When Tony Mowbray took charge of Rovers in February 2017 he hadn’t spoken to the club’s owners.

His first face-to-face meeting with the Rao family came in the summer of that year, after relegation to League One, with the club preparing for their first season in the third tier for 37 years.

Mowbray signed an 18-month contract after replacing Owen Coyle, but wanted assurances from the owners that it would possible to launch an immediate assault on promotion from League One before committing his long-term future.

He returned from India armed with a new contract and a budget that saw him bring in talents such as Bradley Dack, and key components of their successful promotion campaign such as Richie Smallwood, as well as retaining the services of Elliott Bennett, Darragh Lenihan, Charlie Mulgrew and Danny Graham, stalwarts of the 2017/18 campaign.

More than two years on, Mowbray is looking, with a new-look side, to push for a return to the Premier League, where the club was when the owners took charge in November 2010.

In that period, since the sacking of Sam Allardyce shortly after taking over, the owners have hired seven managers, with Mowbray the longest-serving. He has overseen arguably the smoothest period of Venky’s reign, but accepts that the position the club finds itself in now isn’t where it was when they took charge.

He said: “I can only judge on my time. I can picture the history of it, Blackburn

Rovers around the top half of the table when that takeover happened and Big Sam in charge. Where are we now? We’re not halfway up the Premier League.

“History will show that there has been a decline. In my opinion, we’re trying to get back to that sort of level. The Premier League over that period has changed quite dramatically in that time and the gulf between the top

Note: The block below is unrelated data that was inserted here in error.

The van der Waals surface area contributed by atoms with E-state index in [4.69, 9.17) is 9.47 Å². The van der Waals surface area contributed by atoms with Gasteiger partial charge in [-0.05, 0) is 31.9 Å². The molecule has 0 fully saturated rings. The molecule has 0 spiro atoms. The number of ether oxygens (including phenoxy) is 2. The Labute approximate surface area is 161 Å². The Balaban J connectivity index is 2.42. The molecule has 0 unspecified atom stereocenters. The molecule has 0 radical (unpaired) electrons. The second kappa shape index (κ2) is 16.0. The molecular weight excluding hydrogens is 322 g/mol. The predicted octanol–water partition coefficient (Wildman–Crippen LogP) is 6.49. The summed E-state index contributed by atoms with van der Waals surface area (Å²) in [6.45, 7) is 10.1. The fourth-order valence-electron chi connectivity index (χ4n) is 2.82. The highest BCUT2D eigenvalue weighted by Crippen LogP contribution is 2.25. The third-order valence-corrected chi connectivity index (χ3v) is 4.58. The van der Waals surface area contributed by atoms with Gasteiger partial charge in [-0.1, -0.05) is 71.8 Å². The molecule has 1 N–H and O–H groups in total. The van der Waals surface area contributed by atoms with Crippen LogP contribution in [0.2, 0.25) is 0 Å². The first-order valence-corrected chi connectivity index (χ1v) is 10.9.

division and the Championship is so big.

“The key for any club is to get back into the Premier League, even if it’s just a year and you can become like West Brom did for a while, jump up and down, you still have huge finances to build the infrastructure behind the scenes and to keep your best players for a year or two and bounce back.

“We dropped into League One, as a lot of big clubs have, Sunderland, Ipswich, Bolton have gone even lower, so it can happen.”

Mowbray has made regular visits to India, mostly to discuss the playing budget for the following season, and having brought in three seven-figure signings in Ben Brereton, Adam Armstrong and Sam Gallagher, the manager says he has always been backed.

“In my period, I’ve been over to India four or five times and I judge people as I find them,” he explained.

“They’re very humble, respectful people and I can’t ever grumble about the budgets we’ve worked with, we aren’t the big spenders in the division but we’re not the paupers that have to shout and scream that we’re having to punch way above our weight.

“We’re somewhere around the middle I would suggest in this league. Sometimes you have to punch above your weight, and we’re going to have to, to a degree, because we haven’t got the finances of the teams with the parachute payments.”

Mowbray’s first sense of the ill-feeling from some fans towards the owners came during a supporters consultation meeting during the March international break of 2017.

He was a month into the job and had just guided his side to a five-match unbeaten run in the battle to beat the drop, but emotions ran high, with Mowbray on the top table along with finance director Mike Cheston and then director of football operations Paul Senior, both who played a part in the manager’s appointment.

“I would have to say those first meetings I sat there I was taken aback by the ferocity, the passion of the supporters, it was very evident in those meetings,” Mowbray said.

“I’d like to think I’m a positive and passionate person and want my teams to try and reflect that, and you could feel the mistrust and the anger. The owners, as I’ve said publicly to the supporters, I can only tell them what I see.

“I’m not a political animal, I say it as I see it. When I’ve been to India the people I sit in front of talk about family, respect, honesty and integrity, all the traits I live my life by.”